Thanks for your excellent commentary. As a seasoned (sounds better than old) media professional currently focusing on Latino and social media marketing, I wholeheartedly agree. At a time when businesses need new clients more than ever, too few are taking advantage of the opportunities now available because of the surge of growth in the Hispanic (Latino) market. I don't think it is a conscious movement; it just doesn't seem to occur to many businesses to look in this direction. Companies with quality products or services backed by sincere (key word) caring customer service will find this market a great boost to income potential. Latina shoppers are characteristically more loyal, more apt to send referrals and… actually spend more over the lifetime of their relationship with companies they endorse. Companies that have a diverse workforce will find Latino employees to be one of their most valuable assets in the pursuit of this great new revenue opportunity! Keep up the good work! I'll be looking for more articles like this to share with my own network and clientele!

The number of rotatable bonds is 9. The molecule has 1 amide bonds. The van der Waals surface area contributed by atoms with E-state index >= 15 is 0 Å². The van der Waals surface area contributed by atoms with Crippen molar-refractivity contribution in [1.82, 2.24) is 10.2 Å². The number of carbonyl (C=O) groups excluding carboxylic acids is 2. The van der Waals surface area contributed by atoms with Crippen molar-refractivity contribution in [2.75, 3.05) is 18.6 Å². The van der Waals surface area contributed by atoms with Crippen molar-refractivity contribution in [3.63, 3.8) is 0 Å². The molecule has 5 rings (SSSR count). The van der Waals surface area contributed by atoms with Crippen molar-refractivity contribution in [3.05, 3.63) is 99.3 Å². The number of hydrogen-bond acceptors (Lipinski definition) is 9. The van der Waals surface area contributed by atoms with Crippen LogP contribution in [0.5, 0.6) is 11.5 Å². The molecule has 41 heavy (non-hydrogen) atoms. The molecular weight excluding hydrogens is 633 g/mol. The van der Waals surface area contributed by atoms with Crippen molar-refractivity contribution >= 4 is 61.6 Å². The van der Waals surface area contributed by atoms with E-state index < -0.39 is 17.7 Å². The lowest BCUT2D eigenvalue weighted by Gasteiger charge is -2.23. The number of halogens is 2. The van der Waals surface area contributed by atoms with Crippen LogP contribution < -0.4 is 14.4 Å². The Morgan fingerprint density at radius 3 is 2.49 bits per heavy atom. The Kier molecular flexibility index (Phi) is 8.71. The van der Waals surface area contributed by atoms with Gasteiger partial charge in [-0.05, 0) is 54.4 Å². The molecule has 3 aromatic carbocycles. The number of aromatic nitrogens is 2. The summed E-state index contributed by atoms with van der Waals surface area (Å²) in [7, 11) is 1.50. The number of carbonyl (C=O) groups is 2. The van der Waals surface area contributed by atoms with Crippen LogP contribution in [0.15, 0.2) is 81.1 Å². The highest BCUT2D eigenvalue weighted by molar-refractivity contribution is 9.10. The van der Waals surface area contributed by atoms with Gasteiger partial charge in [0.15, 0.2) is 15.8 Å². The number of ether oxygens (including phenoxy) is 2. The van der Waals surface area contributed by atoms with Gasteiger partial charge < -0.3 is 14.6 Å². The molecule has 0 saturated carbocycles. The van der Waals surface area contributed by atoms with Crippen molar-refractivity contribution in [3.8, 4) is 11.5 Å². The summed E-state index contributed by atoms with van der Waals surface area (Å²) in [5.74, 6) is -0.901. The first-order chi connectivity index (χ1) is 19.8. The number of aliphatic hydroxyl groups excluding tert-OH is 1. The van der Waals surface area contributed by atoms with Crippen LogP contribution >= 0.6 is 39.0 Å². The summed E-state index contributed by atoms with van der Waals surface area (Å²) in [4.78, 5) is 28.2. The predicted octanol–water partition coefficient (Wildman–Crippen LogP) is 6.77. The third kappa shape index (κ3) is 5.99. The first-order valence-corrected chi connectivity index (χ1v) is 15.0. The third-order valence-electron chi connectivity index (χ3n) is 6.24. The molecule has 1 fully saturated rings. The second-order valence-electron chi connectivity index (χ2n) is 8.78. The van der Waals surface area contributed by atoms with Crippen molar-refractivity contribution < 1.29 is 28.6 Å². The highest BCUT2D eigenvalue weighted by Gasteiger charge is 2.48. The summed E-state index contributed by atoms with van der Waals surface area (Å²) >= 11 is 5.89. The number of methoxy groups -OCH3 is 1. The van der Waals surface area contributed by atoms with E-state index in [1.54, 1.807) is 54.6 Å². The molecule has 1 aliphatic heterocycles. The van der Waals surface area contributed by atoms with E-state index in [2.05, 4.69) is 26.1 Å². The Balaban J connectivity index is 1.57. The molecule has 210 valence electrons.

3. Matt Straz from Namely, December 5, 2011 at 4:29 p.m.

    Thanks for your comment, Rick. Great point. There is definitely a disconnect between the available positions and what people may be trained for and what they are willing to accept in salary. For example, Buddy Media currently has nearly 50 open positions. AdExchanger's job listings are so numerous they comprise nearly half of John's daily email now. Programming talent in New York is so scarce some people are saying that poaching from other startups may be the only option to grow a team.

  4. Paula Lynn from Who Else Unlimited, December 5, 2011 at 6:11 p.m.

    Matt, you replied by mentioning openings in New York, but you didn't mention what they pay. First, that's New York. Second, that's New York and are they are offering a livable wage. Why can't they stalk other markets where people need the work? (Unrealistic housing costs?) Third, not so much in other markets and the pay stinks for seasoned pros. Too many times have I seen where expenses to work, especially automotive, cost more that income. As for diversity, what diversity? See CES attendance, booths and speakers in Las Vegas for a snow blizzard.